We turn to a consideration of the case against the contractor. The plaintiff insists that the contractor maintained an attractive nuisance on the premises. He says that children customarily played there for several weeks while the construction was going on and that it was the duty of the contractor, who was in possession and control of the lot, to use ordinary care for the safety of the children. The jury answered an interrogatory specifically finding that the contractor maintained an attractive nuisance on the lot at the time of the occurrence. The contractor ordered the lumber 4 or 5 days before the construction would start. It knew of the uniform practice of lumber dealers in delivering, unloading and piling lumber. It knew that the lumber would be left piled 4 or 5 feet high, unbraced and unsupported. The traveling superintendent of the contractor was on the lot on July 20, 1948, the day of the occurrence. He was employed by the contractor at the time of the trial but was not produced as a witness. He was in charge of the construction job for that defendant. The mishap took place about 4:30 p.m., after usual working hours in the building trades. He apparently saw the lumber there since he ordered the carpenters to the job and they worked there the next day.
[10-14] The evidence shows that the owners employed a mason contractor who did the excavating, poured the foundation and laid the brick to a height where it was necessary to insert the joists and floor boards before proceeding further. It was the dirt piled up by that mason contractor which attracted the children to the premises. The mason contractor must necessarily have been in possession and control of the premises to some extent during the progress of the work he was doing. The contractor had not begun work on the house and had no employees on the lot until the day of the occurrence. Mr. Walder, the contractor's traveling superintendent, visited the site on July 20, 1948, to see if the lumber was there. The contractor's workmen did not go on the job until the day after the mishap. The evidence does not show that the contractor had or should have had any knowledge that children were in the habit of coming upon the lot for amusement. At the time the contractor, on request of the owners, called the supplier and ordered a quantity of lumber, its employees had not been on the lot or seen the lot. It cannot be said that the contractor in ordering a quantity of lumber became charged with notice that the lumber would, when delivered, become a dangerous instrumentality and so dangerous that it should attend to its unloading, see that it was piled properly and from there on maintain a guard or watchman to prevent children from coming upon the lot. In Wolczek v. Public Service Company of Northern Illinois, 342 Ill. 482, the court said (488):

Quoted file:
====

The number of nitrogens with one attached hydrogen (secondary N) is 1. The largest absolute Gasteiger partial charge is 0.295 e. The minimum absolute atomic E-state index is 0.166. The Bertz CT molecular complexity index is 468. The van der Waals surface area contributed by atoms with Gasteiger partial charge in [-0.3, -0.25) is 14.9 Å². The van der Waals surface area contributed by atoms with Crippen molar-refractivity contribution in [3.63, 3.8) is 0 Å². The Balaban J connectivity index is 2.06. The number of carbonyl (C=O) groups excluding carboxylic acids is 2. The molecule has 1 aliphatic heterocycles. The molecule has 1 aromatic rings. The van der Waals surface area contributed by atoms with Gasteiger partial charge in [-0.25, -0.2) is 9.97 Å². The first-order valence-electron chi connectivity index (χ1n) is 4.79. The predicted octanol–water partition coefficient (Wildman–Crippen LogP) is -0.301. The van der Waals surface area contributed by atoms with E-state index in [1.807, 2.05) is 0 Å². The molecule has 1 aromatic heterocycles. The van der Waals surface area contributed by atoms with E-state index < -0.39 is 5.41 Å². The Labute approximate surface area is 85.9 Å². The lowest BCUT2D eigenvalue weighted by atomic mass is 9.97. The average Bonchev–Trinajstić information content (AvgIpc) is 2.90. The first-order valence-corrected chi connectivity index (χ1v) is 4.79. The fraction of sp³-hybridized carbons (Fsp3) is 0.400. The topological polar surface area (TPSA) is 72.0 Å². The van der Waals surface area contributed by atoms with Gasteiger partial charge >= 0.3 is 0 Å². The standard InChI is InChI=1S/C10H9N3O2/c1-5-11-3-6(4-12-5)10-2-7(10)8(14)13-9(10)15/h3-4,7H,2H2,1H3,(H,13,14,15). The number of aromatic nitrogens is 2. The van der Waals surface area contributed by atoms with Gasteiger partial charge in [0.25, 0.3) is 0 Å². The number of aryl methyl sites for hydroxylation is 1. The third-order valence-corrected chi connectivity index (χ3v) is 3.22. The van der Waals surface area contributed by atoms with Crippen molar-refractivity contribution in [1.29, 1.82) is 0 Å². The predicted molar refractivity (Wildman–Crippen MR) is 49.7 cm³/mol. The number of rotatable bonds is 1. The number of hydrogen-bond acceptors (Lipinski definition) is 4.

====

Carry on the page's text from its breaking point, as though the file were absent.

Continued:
"The law fixes a different standard of liability in case of injury to children going upon premises where there is a dangerous agency attractive to children, than that which applies to adult persons. Where the owner creates upon his premises a dangerous object which from its nature and location has a tendency to attract onto the premises children who from childish instincts are drawn into the danger, the law requires such reasonable precautions as the circumstances admit of to prevent them from playing with the thing or to protect them from injury from it. It is likewise the rule that the owner of private grounds is under no obligation to keep them in any particular state or condition to promote the safety of trespassers, intruders, idlers, bare licensees, or others who come upon them without invitation, either expressed or implied. This rule applies equally to adults and children. (Follett v. Illinois Central Railroad Co., 288 Ill. 506; McDermott v. Burke, 256 id. 401.) The owner of land, however, who allows children to play on his premises must use ordinary care to keep the premises in a safe condition, for the children, being without judgment, are likely to be drawn by childish curiosity into places of danger. (Ramsay v. Tuthill Material Co., 295 Ill. 395.) This rule applies where the owner expressly or by implication invites children onto the premises. . . . The rule recognized in this State as to implied invitation is, that where the owner of the premises maintains a dangerous condition or thing of such a character that he may reasonably anticipate that children, who by reason of tender years are incapable of exercising proper care for their own safety, are likely, because of their childish instincts, to be attracted to the dangerous thing and thereby exposed to dangers, he is required to use reasonable care to protect them from injury, provided it is shown that such dangerous condition or thing is so located as to attract children from the street, playground or place where they have a right to be. . . . The above mentioned rule is based on a principle long engrained in the decisions of this court, that justice requires recognition of the fact that a child of tender years should not be held to the same accountability as an adult. This is a sound doctrine, long accepted by this court and ...